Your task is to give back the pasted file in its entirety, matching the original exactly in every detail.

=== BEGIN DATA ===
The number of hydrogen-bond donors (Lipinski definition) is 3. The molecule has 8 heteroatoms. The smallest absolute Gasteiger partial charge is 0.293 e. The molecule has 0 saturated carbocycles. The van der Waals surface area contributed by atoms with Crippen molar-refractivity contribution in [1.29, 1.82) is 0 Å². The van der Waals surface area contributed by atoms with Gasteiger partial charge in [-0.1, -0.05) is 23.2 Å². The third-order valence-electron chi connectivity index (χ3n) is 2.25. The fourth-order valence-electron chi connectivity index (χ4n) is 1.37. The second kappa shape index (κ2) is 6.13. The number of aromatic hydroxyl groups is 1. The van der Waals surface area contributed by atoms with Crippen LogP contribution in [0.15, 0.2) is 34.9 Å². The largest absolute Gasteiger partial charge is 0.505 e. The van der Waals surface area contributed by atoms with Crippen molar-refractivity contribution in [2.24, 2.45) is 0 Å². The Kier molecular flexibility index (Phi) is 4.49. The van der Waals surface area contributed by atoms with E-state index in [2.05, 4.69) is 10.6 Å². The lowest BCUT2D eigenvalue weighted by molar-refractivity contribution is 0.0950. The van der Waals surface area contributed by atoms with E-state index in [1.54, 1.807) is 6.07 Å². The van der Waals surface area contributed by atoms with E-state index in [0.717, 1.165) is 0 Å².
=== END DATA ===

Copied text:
The number of hydrogen-bond donors (Lipinski definition) is 3. The molecule has 8 heteroatoms. The smallest absolute Gasteiger partial charge is 0.293 e. The molecule has 0 saturated carbocycles. The van der Waals surface area contributed by atoms with Crippen molar-refractivity contribution in [1.29, 1.82) is 0 Å². The van der Waals surface area contributed by atoms with Gasteiger partial charge in [-0.1, -0.05) is 23.2 Å². The third-order valence-electron chi connectivity index (χ3n) is 2.25. The fourth-order valence-electron chi connectivity index (χ4n) is 1.37. The second kappa shape index (κ2) is 6.13. The number of aromatic hydroxyl groups is 1. The van der Waals surface area contributed by atoms with Crippen LogP contribution in [0.15, 0.2) is 34.9 Å². The largest absolute Gasteiger partial charge is 0.505 e. The van der Waals surface area contributed by atoms with Crippen molar-refractivity contribution in [2.24, 2.45) is 0 Å². The Kier molecular flexibility index (Phi) is 4.49. The van der Waals surface area contributed by atoms with E-state index in [2.05, 4.69) is 10.6 Å². The lowest BCUT2D eigenvalue weighted by molar-refractivity contribution is 0.0950. The van der Waals surface area contributed by atoms with E-state index in [1.54, 1.807) is 6.07 Å². The van der Waals surface area contributed by atoms with E-state index in [0.717, 1.165) is 0 Å².